Companies often use trade names to conduct operations under a simpler brand as opposed to using the formal name for all public communications, or when a wanted name wasn't available for registration by the business operator, or if that business is owned by a separate company, franchisee, or a sole proprietorship.
A sole proprietorship, also known as the sole trader, or simply a proprietorship, is a type of business entity that one natural person owns and operates. There's no legal distinction between the owner, and the business.
The owner is in direct control of all elements, and legally accountable for the finances of the business. This normally includes the business debts, loans, losses, and other responsibilities.
The owner receives all profits (subject to taxation specific to the business). Every asset of the business is owned by the proprietor.
A sole proprietor may use a trade name or business name other than his, her, or its legal name. He will have to legally trademark that business name.
Under most circumstances the sole proprietor entity is the simplest to register.
Doing Business As, or dba
The distinction between a registered legal name and a "fictitious" business name, or trade name is important. A business with a fictitious name gives no clear indication of the true identity of the entity that's legally responsible for the operation, and obligations of that enterprise.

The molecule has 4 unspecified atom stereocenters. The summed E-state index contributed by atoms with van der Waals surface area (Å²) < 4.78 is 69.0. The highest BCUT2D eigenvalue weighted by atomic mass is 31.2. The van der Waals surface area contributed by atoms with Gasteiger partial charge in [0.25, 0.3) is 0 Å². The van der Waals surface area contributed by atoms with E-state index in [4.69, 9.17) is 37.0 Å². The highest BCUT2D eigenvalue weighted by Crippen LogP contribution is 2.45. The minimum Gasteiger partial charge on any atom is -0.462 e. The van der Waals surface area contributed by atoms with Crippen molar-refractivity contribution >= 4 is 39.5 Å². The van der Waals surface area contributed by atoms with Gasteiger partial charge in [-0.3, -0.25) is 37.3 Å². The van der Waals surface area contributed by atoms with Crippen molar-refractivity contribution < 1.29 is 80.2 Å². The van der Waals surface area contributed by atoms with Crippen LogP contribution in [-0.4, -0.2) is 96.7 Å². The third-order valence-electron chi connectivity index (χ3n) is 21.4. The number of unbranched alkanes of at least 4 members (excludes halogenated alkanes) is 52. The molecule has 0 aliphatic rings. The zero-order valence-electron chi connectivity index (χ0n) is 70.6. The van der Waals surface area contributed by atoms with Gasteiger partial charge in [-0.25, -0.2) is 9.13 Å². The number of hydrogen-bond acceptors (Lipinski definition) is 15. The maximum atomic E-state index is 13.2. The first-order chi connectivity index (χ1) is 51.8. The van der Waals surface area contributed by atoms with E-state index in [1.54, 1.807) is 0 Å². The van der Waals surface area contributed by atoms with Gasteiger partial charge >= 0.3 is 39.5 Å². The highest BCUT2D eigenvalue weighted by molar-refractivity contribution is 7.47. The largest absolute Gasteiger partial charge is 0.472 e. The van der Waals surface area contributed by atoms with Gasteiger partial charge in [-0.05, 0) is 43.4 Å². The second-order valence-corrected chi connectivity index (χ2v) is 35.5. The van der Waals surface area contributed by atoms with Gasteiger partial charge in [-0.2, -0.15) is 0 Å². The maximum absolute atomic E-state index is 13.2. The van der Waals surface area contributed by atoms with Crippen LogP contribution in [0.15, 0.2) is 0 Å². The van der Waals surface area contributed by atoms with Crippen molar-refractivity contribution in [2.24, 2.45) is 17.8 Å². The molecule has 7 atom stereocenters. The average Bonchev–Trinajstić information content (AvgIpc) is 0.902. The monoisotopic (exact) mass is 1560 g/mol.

Fictitious business names aren't legal entities in and of themselves. They're only names that existing persons, or entities, refer to the business as.
The registered legal name of the business or owner makes legal agreements – not the trade name. And the legal name must be used whenever a business sues or gets sued.
The United Kingdom, Ireland, South Africa, Australia, New Zealand, Hong Kong, and Zimbabwe, (along with certain states in the U.S.) use the term “trading as” (or t/a) rather than dba.
A partnership is an arrangement where two or more parties, known as partners, agree to form a business for their mutual benefit.
The partners may be individuals, business entities, or a mixture of the two.
Organizations may partner together to increase the likelihood of each achieving their goals, and to extend their reach.
A partnership may result in the members holding equity, or may be governed solely by a contract.
Partnerships often involve the various parties with complex negotiation, and special challenges that must be sorted and agreed to up front.